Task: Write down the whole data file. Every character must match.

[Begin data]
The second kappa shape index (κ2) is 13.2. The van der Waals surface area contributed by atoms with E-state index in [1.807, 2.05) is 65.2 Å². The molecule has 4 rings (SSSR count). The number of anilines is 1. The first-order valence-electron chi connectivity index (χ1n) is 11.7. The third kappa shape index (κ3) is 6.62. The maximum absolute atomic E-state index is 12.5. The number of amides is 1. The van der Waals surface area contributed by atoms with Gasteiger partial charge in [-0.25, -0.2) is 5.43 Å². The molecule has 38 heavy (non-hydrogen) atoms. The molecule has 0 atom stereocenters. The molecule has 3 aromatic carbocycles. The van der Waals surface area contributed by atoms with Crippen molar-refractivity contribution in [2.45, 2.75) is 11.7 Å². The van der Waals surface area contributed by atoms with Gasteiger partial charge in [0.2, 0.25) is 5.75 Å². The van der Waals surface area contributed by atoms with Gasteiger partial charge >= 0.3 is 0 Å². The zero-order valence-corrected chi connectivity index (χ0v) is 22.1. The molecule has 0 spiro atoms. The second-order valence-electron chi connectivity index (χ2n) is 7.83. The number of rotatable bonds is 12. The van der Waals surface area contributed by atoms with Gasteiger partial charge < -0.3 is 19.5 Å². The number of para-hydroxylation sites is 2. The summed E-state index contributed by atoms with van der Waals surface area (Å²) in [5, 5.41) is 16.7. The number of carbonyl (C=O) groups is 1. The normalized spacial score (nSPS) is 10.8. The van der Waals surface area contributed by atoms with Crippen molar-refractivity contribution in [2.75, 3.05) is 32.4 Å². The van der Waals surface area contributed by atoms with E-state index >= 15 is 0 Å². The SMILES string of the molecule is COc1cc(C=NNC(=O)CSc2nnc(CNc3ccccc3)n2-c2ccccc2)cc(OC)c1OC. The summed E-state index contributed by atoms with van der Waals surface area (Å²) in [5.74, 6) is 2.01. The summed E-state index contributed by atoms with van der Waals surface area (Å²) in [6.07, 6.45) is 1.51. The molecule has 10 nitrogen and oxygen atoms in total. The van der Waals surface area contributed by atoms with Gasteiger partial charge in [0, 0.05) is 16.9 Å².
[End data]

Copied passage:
The second kappa shape index (κ2) is 13.2. The van der Waals surface area contributed by atoms with E-state index in [1.807, 2.05) is 65.2 Å². The molecule has 4 rings (SSSR count). The number of anilines is 1. The first-order valence-electron chi connectivity index (χ1n) is 11.7. The third kappa shape index (κ3) is 6.62. The maximum absolute atomic E-state index is 12.5. The number of amides is 1. The van der Waals surface area contributed by atoms with Gasteiger partial charge in [-0.25, -0.2) is 5.43 Å². The molecule has 38 heavy (non-hydrogen) atoms. The molecule has 0 atom stereocenters. The molecule has 3 aromatic carbocycles. The van der Waals surface area contributed by atoms with Crippen molar-refractivity contribution in [2.45, 2.75) is 11.7 Å². The van der Waals surface area contributed by atoms with Gasteiger partial charge in [0.2, 0.25) is 5.75 Å². The van der Waals surface area contributed by atoms with Gasteiger partial charge >= 0.3 is 0 Å². The zero-order valence-corrected chi connectivity index (χ0v) is 22.1. The molecule has 0 spiro atoms. The second-order valence-electron chi connectivity index (χ2n) is 7.83. The number of rotatable bonds is 12. The van der Waals surface area contributed by atoms with Gasteiger partial charge < -0.3 is 19.5 Å². The number of para-hydroxylation sites is 2. The summed E-state index contributed by atoms with van der Waals surface area (Å²) in [5, 5.41) is 16.7. The number of carbonyl (C=O) groups is 1. The normalized spacial score (nSPS) is 10.8. The van der Waals surface area contributed by atoms with Crippen molar-refractivity contribution in [2.75, 3.05) is 32.4 Å². The van der Waals surface area contributed by atoms with E-state index >= 15 is 0 Å². The SMILES string of the molecule is COc1cc(C=NNC(=O)CSc2nnc(CNc3ccccc3)n2-c2ccccc2)cc(OC)c1OC. The summed E-state index contributed by atoms with van der Waals surface area (Å²) in [5.74, 6) is 2.01. The summed E-state index contributed by atoms with van der Waals surface area (Å²) in [6.07, 6.45) is 1.51. The molecule has 10 nitrogen and oxygen atoms in total. The van der Waals surface area contributed by atoms with Gasteiger partial charge in [0, 0.05) is 16.9 Å².